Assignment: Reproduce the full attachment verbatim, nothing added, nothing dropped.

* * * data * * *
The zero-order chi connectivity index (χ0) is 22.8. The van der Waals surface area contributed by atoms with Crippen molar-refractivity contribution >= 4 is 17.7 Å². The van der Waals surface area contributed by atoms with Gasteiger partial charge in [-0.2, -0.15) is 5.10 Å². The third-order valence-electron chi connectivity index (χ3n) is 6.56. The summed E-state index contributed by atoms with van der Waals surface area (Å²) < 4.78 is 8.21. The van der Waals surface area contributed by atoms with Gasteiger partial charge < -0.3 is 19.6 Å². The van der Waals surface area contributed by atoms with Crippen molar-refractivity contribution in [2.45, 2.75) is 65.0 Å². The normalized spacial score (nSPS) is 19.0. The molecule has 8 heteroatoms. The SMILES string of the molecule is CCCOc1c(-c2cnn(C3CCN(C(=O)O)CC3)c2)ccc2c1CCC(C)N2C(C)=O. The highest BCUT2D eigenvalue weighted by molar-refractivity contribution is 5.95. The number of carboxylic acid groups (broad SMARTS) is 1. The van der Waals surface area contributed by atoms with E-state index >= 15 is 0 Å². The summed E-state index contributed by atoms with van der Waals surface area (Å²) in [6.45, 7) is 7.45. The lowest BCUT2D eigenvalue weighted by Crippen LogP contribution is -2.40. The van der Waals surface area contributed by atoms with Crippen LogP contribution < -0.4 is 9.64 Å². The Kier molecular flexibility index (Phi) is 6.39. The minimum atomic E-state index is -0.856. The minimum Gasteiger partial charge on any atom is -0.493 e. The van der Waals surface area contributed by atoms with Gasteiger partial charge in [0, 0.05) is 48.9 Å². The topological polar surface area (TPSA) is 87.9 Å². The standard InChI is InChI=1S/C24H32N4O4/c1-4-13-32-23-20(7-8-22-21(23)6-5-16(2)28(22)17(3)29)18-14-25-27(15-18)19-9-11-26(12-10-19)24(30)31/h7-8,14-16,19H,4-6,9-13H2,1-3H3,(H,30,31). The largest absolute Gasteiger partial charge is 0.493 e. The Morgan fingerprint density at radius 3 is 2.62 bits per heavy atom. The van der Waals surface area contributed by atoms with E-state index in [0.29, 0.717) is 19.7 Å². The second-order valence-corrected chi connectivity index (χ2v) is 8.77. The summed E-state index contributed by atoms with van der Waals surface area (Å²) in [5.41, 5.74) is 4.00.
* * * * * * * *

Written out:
The zero-order chi connectivity index (χ0) is 22.8. The van der Waals surface area contributed by atoms with Crippen molar-refractivity contribution >= 4 is 17.7 Å². The van der Waals surface area contributed by atoms with Gasteiger partial charge in [-0.2, -0.15) is 5.10 Å². The third-order valence-electron chi connectivity index (χ3n) is 6.56. The summed E-state index contributed by atoms with van der Waals surface area (Å²) < 4.78 is 8.21. The van der Waals surface area contributed by atoms with Gasteiger partial charge < -0.3 is 19.6 Å². The van der Waals surface area contributed by atoms with Crippen molar-refractivity contribution in [2.45, 2.75) is 65.0 Å². The normalized spacial score (nSPS) is 19.0. The molecule has 8 heteroatoms. The SMILES string of the molecule is CCCOc1c(-c2cnn(C3CCN(C(=O)O)CC3)c2)ccc2c1CCC(C)N2C(C)=O. The highest BCUT2D eigenvalue weighted by molar-refractivity contribution is 5.95. The number of carboxylic acid groups (broad SMARTS) is 1. The van der Waals surface area contributed by atoms with E-state index >= 15 is 0 Å². The summed E-state index contributed by atoms with van der Waals surface area (Å²) in [6.45, 7) is 7.45. The lowest BCUT2D eigenvalue weighted by Crippen LogP contribution is -2.40. The van der Waals surface area contributed by atoms with Crippen LogP contribution < -0.4 is 9.64 Å². The Kier molecular flexibility index (Phi) is 6.39. The minimum atomic E-state index is -0.856. The minimum Gasteiger partial charge on any atom is -0.493 e. The van der Waals surface area contributed by atoms with Gasteiger partial charge in [0, 0.05) is 48.9 Å². The topological polar surface area (TPSA) is 87.9 Å². The standard InChI is InChI=1S/C24H32N4O4/c1-4-13-32-23-20(7-8-22-21(23)6-5-16(2)28(22)17(3)29)18-14-25-27(15-18)19-9-11-26(12-10-19)24(30)31/h7-8,14-16,19H,4-6,9-13H2,1-3H3,(H,30,31). The largest absolute Gasteiger partial charge is 0.493 e. The Morgan fingerprint density at radius 3 is 2.62 bits per heavy atom. The van der Waals surface area contributed by atoms with E-state index in [0.29, 0.717) is 19.7 Å². The second-order valence-corrected chi connectivity index (χ2v) is 8.77. The summed E-state index contributed by atoms with van der Waals surface area (Å²) in [5.41, 5.74) is 4.00.